Key Difference – Zoospore vs Zygote
Different reproductive structures are formed by different species of organisms during their life cycles. They differ structurally, but most of them share a common function. Zoospores and zygotes are two main types of reproductive structures produced by organisms. Zoospores are produced by protists, fungi, and bacteria. They are motile microscopic asexual spores that bear a flagellum for locomotion. A zygote is a diploid (2n) sexual reproductive structure that is non-motile and formed due to the fusion of two types of haploid (n) gametes. The key difference between zoospore and zygote is that zoospores are produced during the asexual reproduction while zygotes are produced in sexual reproduction.
What is a Zoospore?
Species like bacteria, protists, and fungi produce motile asexual spores with flagella known as zoospores. The morphology of the flagella differs from organism to another organism. Eukaryotic zoospore is of four different morphological types:
Opisthokont: They contain a single long posterior whiplash flagellum.
Anisokont: They contain two whiplash flagella on either side of the organism and are of unequal length.
Zoospore: They contain a single anterior tinsel type flagellum.
Heterokont: They contain one tinsel type flagellum and another whiplash type flagellum attached to the anterior of the organism.
Fungal zoospores don’t contain a cell wall and are unable to undergo division. They are specialized for dispersal and are sensitive to a wide range of different environmental stimuli. The zoospore can be either haploid (n) or diploid (2n).
What is a Zygote?
The zygote is a eukaryotic diploid (2n) reproductive structure that is developed with the fusion of two haploid (n) gametes through a process known as fertilization. The zygote develops into a multicellular organism via mitosis. In the context of a unicellular organism’s life cycle, the zygote undergoes meiosis, which results in a haploid (n) single cell organism. In fungi, two haploid (n) gametes unite and form a diploid (2n) zygote through a process known as karyogamy. According to the type of species, the zygote may undergo mitosis or meiosis. In plants, the fertilization of two meiotically unreduced gametes (gametes present with a somatic chromosome number) leads to the formation of a zygote which is polyploid (contains 3 or more sets of chromosomes than usual).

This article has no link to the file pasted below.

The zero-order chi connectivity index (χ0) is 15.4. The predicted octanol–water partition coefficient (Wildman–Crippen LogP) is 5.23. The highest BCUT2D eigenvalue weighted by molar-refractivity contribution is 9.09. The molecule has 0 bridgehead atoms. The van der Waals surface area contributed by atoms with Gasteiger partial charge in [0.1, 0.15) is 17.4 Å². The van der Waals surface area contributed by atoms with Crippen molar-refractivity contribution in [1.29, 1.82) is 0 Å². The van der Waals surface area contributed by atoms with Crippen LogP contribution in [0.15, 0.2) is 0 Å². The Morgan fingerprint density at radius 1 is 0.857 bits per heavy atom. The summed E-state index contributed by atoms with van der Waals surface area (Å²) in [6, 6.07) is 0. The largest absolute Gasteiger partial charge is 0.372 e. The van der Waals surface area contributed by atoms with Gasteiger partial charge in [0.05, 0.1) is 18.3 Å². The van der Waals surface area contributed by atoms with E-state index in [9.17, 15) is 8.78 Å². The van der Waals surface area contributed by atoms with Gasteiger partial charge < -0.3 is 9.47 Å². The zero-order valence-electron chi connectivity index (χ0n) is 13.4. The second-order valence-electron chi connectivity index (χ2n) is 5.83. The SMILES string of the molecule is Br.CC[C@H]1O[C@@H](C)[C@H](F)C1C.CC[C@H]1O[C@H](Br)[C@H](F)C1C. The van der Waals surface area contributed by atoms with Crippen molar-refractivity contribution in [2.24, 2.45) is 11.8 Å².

In humans, a haploid (n) male gamete (sperm) and haploid (2n) female gamete (ovum) fuse to form a diploid (2n) zygote. The zygote then undergoes a series of development stages that result in a new offspring.
What are the Similarities Between Zoospore and Zygote?
- Zoospore and zygote are structures formed during reproduction.
- Both lead to the development of a new organism.
What is the Difference Between Zoospore and Zygote?
Zoospore vs Zygote
|Zoospore is an asexual reproductive structure produced by fungi, bacteria, and protists.||Zygote is a sexual reproductive structure formed as a result of the fusion of two gametes.|
|The zoospore is formed inside the zoosporangium||The zygote is formed by the fusion of two gametes.|
|Flagella and Motility|
|Zoospores are flagellated and motile.||A zygote is non-flagellated and nonmotile.|
|A zoospore is formed due to asexual reproduction.||A zygote is a result of sexual reproduction.|
|A zoospore can be either haploid (n) or diploid (2n).||A zygote is typically diploid (2n).|
|Role in Dispersal|
|Zoospore plays a major role in dispersal.||Zygote plays a comparatively lesser role in dispersal.|
Summary – Zoospore vs Zygote
Zoospore and zygote are two different reproductive structures produced by different species of organisms. The zoospores are asexual microscopic motile structures that contain a flagellum for locomotion. The eukaryotic zoospore has four different structures that are morphologically different due to the variety of flagella they possess. The unique role of a zoospore is dispersal, and they have developed different mechanisms for adaptation. A zygote is a result of sexual fertilization in which two haploid (n) gametes unite. They are nonmotile and do not possess flagella. A zygote is typically diploid and does not play a major role in dispersal. This is the difference between zoospore and zygote. Being reproductive structures, both structures share common similarities and leads to the formation of new offspring.
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1.“Zygote: Definition & Explanation.” Study.com, n.p, n.d. Web. Available here. Accessed 15 Aug. 2017.
2. “Zoospore.” Encyclopædia Britannica, Encyclopædia Britannica, inc. Web. Available here. Accessed 15 Aug. 2017.